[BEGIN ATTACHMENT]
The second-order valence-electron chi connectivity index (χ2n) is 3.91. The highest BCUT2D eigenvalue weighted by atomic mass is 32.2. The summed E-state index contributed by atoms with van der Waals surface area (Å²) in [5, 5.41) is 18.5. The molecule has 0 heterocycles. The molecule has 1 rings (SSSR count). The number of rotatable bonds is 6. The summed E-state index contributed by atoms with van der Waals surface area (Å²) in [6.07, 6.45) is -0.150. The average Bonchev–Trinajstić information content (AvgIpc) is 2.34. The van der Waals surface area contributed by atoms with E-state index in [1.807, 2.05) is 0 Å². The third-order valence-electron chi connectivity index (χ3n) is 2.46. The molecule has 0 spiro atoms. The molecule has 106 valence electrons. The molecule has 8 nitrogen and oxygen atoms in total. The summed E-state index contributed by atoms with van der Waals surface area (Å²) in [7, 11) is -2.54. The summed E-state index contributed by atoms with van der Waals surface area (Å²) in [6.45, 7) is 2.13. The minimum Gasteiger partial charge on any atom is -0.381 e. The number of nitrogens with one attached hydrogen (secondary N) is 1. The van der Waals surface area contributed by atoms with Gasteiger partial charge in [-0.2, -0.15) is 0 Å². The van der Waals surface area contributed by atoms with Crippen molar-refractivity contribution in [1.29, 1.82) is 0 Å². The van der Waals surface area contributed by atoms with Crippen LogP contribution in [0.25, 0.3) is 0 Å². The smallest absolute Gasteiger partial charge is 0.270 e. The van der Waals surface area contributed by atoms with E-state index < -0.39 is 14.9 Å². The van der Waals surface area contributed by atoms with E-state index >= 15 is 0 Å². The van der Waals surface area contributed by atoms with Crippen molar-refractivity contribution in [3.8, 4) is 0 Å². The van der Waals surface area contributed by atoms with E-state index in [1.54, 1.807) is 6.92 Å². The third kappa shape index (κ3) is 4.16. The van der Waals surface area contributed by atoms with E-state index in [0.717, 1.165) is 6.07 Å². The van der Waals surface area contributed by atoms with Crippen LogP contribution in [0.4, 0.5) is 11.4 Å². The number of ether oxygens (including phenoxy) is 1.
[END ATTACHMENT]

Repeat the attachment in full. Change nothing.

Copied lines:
The second-order valence-electron chi connectivity index (χ2n) is 3.91. The highest BCUT2D eigenvalue weighted by atomic mass is 32.2. The summed E-state index contributed by atoms with van der Waals surface area (Å²) in [5, 5.41) is 18.5. The molecule has 0 heterocycles. The molecule has 1 rings (SSSR count). The number of rotatable bonds is 6. The summed E-state index contributed by atoms with van der Waals surface area (Å²) in [6.07, 6.45) is -0.150. The average Bonchev–Trinajstić information content (AvgIpc) is 2.34. The van der Waals surface area contributed by atoms with E-state index in [1.807, 2.05) is 0 Å². The third-order valence-electron chi connectivity index (χ3n) is 2.46. The molecule has 0 spiro atoms. The molecule has 106 valence electrons. The molecule has 8 nitrogen and oxygen atoms in total. The summed E-state index contributed by atoms with van der Waals surface area (Å²) in [7, 11) is -2.54. The summed E-state index contributed by atoms with van der Waals surface area (Å²) in [6.45, 7) is 2.13. The minimum Gasteiger partial charge on any atom is -0.381 e. The number of nitrogens with one attached hydrogen (secondary N) is 1. The van der Waals surface area contributed by atoms with Gasteiger partial charge in [-0.2, -0.15) is 0 Å². The van der Waals surface area contributed by atoms with Crippen molar-refractivity contribution in [1.29, 1.82) is 0 Å². The van der Waals surface area contributed by atoms with Crippen LogP contribution in [0.25, 0.3) is 0 Å². The smallest absolute Gasteiger partial charge is 0.270 e. The van der Waals surface area contributed by atoms with E-state index < -0.39 is 14.9 Å². The van der Waals surface area contributed by atoms with E-state index >= 15 is 0 Å². The van der Waals surface area contributed by atoms with Crippen molar-refractivity contribution in [3.8, 4) is 0 Å². The van der Waals surface area contributed by atoms with E-state index in [1.54, 1.807) is 6.92 Å². The third kappa shape index (κ3) is 4.16. The van der Waals surface area contributed by atoms with E-state index in [0.717, 1.165) is 6.07 Å². The van der Waals surface area contributed by atoms with Crippen LogP contribution in [0.4, 0.5) is 11.4 Å². The number of ether oxygens (including phenoxy) is 1.